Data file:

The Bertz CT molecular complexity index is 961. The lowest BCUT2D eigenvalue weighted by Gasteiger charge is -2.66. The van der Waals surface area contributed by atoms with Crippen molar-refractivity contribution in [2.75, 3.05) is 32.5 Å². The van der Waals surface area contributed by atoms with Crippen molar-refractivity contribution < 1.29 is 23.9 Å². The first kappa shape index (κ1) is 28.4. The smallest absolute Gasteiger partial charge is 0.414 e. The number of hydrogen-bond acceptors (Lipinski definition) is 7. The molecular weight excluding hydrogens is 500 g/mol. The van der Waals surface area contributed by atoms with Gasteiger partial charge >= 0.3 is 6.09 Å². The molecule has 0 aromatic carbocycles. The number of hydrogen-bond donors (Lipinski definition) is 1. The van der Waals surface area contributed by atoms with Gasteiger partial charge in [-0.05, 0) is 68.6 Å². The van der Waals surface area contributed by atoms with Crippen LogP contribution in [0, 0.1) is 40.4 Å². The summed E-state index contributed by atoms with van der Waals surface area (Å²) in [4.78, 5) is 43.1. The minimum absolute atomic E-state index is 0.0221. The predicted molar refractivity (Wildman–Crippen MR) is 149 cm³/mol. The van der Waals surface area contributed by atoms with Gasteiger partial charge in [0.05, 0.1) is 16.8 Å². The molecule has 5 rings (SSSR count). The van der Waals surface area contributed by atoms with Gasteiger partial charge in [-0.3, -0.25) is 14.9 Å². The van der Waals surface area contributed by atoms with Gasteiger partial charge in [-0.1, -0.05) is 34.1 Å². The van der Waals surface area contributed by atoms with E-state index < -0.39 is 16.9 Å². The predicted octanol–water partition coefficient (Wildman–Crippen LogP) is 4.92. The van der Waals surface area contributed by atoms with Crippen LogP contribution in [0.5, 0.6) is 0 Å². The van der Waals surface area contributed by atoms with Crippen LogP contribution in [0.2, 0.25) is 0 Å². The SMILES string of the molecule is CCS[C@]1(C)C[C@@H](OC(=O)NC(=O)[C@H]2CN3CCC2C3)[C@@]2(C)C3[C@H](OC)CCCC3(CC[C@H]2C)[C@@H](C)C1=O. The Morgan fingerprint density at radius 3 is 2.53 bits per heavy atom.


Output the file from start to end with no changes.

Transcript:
The Bertz CT molecular complexity index is 961. The lowest BCUT2D eigenvalue weighted by Gasteiger charge is -2.66. The van der Waals surface area contributed by atoms with Crippen molar-refractivity contribution in [2.75, 3.05) is 32.5 Å². The van der Waals surface area contributed by atoms with Crippen molar-refractivity contribution < 1.29 is 23.9 Å². The first kappa shape index (κ1) is 28.4. The smallest absolute Gasteiger partial charge is 0.414 e. The number of hydrogen-bond acceptors (Lipinski definition) is 7. The molecular weight excluding hydrogens is 500 g/mol. The van der Waals surface area contributed by atoms with Gasteiger partial charge >= 0.3 is 6.09 Å². The molecule has 0 aromatic carbocycles. The number of hydrogen-bond donors (Lipinski definition) is 1. The van der Waals surface area contributed by atoms with Gasteiger partial charge in [-0.05, 0) is 68.6 Å². The van der Waals surface area contributed by atoms with Crippen LogP contribution in [0, 0.1) is 40.4 Å². The summed E-state index contributed by atoms with van der Waals surface area (Å²) in [4.78, 5) is 43.1. The minimum absolute atomic E-state index is 0.0221. The predicted molar refractivity (Wildman–Crippen MR) is 149 cm³/mol. The van der Waals surface area contributed by atoms with Gasteiger partial charge in [0.05, 0.1) is 16.8 Å². The molecule has 5 rings (SSSR count). The van der Waals surface area contributed by atoms with Gasteiger partial charge in [-0.3, -0.25) is 14.9 Å². The van der Waals surface area contributed by atoms with Gasteiger partial charge in [-0.1, -0.05) is 34.1 Å². The van der Waals surface area contributed by atoms with E-state index < -0.39 is 16.9 Å². The predicted octanol–water partition coefficient (Wildman–Crippen LogP) is 4.92. The van der Waals surface area contributed by atoms with Crippen LogP contribution in [0.5, 0.6) is 0 Å². The van der Waals surface area contributed by atoms with Crippen LogP contribution in [0.2, 0.25) is 0 Å². The SMILES string of the molecule is CCS[C@]1(C)C[C@@H](OC(=O)NC(=O)[C@H]2CN3CCC2C3)[C@@]2(C)C3[C@H](OC)CCCC3(CC[C@H]2C)[C@@H](C)C1=O. The Morgan fingerprint density at radius 3 is 2.53 bits per heavy atom.